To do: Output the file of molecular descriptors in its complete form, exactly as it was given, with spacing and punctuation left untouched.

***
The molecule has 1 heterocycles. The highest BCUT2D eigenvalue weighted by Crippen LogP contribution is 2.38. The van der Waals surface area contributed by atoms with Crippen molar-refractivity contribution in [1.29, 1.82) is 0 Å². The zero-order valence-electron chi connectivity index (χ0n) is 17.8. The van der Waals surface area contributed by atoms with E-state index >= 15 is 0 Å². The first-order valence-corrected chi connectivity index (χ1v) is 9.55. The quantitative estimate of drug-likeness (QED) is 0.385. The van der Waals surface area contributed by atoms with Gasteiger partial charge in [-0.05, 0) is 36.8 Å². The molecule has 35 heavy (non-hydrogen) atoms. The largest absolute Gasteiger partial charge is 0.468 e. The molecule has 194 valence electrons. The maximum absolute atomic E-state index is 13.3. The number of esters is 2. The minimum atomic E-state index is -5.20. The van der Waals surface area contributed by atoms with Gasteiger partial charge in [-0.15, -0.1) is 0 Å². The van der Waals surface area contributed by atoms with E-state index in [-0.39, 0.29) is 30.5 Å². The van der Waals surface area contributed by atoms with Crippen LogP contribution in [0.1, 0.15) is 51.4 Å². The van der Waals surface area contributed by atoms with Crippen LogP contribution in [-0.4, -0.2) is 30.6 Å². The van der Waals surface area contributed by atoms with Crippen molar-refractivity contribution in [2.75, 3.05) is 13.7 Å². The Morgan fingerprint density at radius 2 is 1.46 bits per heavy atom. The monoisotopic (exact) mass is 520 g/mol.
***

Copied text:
The molecule has 1 heterocycles. The highest BCUT2D eigenvalue weighted by Crippen LogP contribution is 2.38. The van der Waals surface area contributed by atoms with Crippen molar-refractivity contribution in [1.29, 1.82) is 0 Å². The zero-order valence-electron chi connectivity index (χ0n) is 17.8. The van der Waals surface area contributed by atoms with E-state index >= 15 is 0 Å². The first-order valence-corrected chi connectivity index (χ1v) is 9.55. The quantitative estimate of drug-likeness (QED) is 0.385. The van der Waals surface area contributed by atoms with Gasteiger partial charge in [-0.05, 0) is 36.8 Å². The molecule has 35 heavy (non-hydrogen) atoms. The largest absolute Gasteiger partial charge is 0.468 e. The molecule has 194 valence electrons. The maximum absolute atomic E-state index is 13.3. The number of esters is 2. The minimum atomic E-state index is -5.20. The van der Waals surface area contributed by atoms with Gasteiger partial charge in [-0.15, -0.1) is 0 Å². The van der Waals surface area contributed by atoms with E-state index in [-0.39, 0.29) is 30.5 Å². The van der Waals surface area contributed by atoms with Crippen LogP contribution in [0.1, 0.15) is 51.4 Å². The van der Waals surface area contributed by atoms with Crippen LogP contribution in [-0.4, -0.2) is 30.6 Å². The van der Waals surface area contributed by atoms with Crippen molar-refractivity contribution in [2.75, 3.05) is 13.7 Å². The Morgan fingerprint density at radius 2 is 1.46 bits per heavy atom. The monoisotopic (exact) mass is 520 g/mol.